To increase the degree of validity of sustainability assessment, public institutions should ensure that it is based on participation, transparency of different positions and on a dialogue between science and society. For example, the environmental impacts emerged as an area of dissent between stakeholder thinking and the results of LCA: indicators on impacts per kg of product may not be the most salient way of capturing environmental attributes. Moreover, the availability of data on the environmental dimension leads to the consequence that those who can afford data production and monitoring may be judged better in terms of performance, thus becoming a matter of power imbalance [70]. Efforts are needed to establish shared environmental indicators and to encourage environmental assessment also in small-scale enterprises.
Proposition 3. 
Multidimensional Sustainability Assessment must Acknowledge that What is Technically Measurable is a Part of Reality, and That Improvement of Measurability is a Process “Fed” by the Study of Non-Measurable Outcomes. The Combination of Hard and Soft Indicators should be further explored
Although there is an external perception on the performance of the chains, often data are insufficient to corroborate such perception. Combining science-led evidence with socio-cultural values contributes to sustainability assessment but also poses a considerable methodological challenge.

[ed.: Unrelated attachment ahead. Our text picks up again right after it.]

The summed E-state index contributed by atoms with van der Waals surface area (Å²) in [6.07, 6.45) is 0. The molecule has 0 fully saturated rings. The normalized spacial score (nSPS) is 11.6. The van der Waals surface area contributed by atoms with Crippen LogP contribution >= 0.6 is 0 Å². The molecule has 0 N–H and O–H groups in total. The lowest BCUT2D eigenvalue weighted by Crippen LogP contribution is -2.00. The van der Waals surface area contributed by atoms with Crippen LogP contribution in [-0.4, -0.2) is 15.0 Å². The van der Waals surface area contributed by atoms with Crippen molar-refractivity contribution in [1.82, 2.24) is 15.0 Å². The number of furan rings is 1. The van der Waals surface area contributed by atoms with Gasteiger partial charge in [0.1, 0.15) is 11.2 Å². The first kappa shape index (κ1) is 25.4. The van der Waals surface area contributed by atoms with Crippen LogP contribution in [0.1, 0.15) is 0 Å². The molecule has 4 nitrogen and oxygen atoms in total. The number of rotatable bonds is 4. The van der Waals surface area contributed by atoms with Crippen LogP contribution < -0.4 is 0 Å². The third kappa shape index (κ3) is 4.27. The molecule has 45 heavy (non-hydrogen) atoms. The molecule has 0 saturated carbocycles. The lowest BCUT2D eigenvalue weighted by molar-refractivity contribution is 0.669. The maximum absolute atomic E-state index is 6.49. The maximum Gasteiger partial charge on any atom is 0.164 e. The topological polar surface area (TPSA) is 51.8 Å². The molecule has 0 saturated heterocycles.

The methodological approach adopted has some strengths to be emphasized: the first concerns the fact that group discussions are inevitably influenced by individuals or clusters, as indicated by Starr [75]. This bias is overcome by controlling stakeholder opinions through individual questionnaires filled independently and based upon a common set of information provided initially. This also helps to reduce the influence by the facilitator who must lead the discussion and helps stakeholder to avoid answers based on “official positions” represented in public and to go beyond the participants’ contingent interest. Secondly, the reliance on an integration of tools compensates some limitations of each instrument taken singularly. For example, multi criteria assessment allows identifying tradeoffs between attributes and performances, avoiding dominant positions and forced consensus. Thirdly, cluster analysis on priorities expressed by stakeholders allows overcoming unbalanced composition of experts, as clusters create homogeneous groups, independent from the number and degree of expertise of the participants. Eventually, it allows to identify, and marginalize if necessary, inhomogeneous stakeholders. Some limitations of our work also need to be acknowledged: for example the wide the set of attributes submitted to stakeholder increases the difficulty in understanding the meaning of each one. Moreover, we asked stakeholder to assess the importance of each sustainability attributes: the collective discussion suggested that it would have been useful to ask for a judgment on the importance of attributes for each chain, in order to take into account how the “promise” by each chain changes. However, this would pose a problem regarding the actual ability of stakeholders in answering this question, being limited by their own specific experience.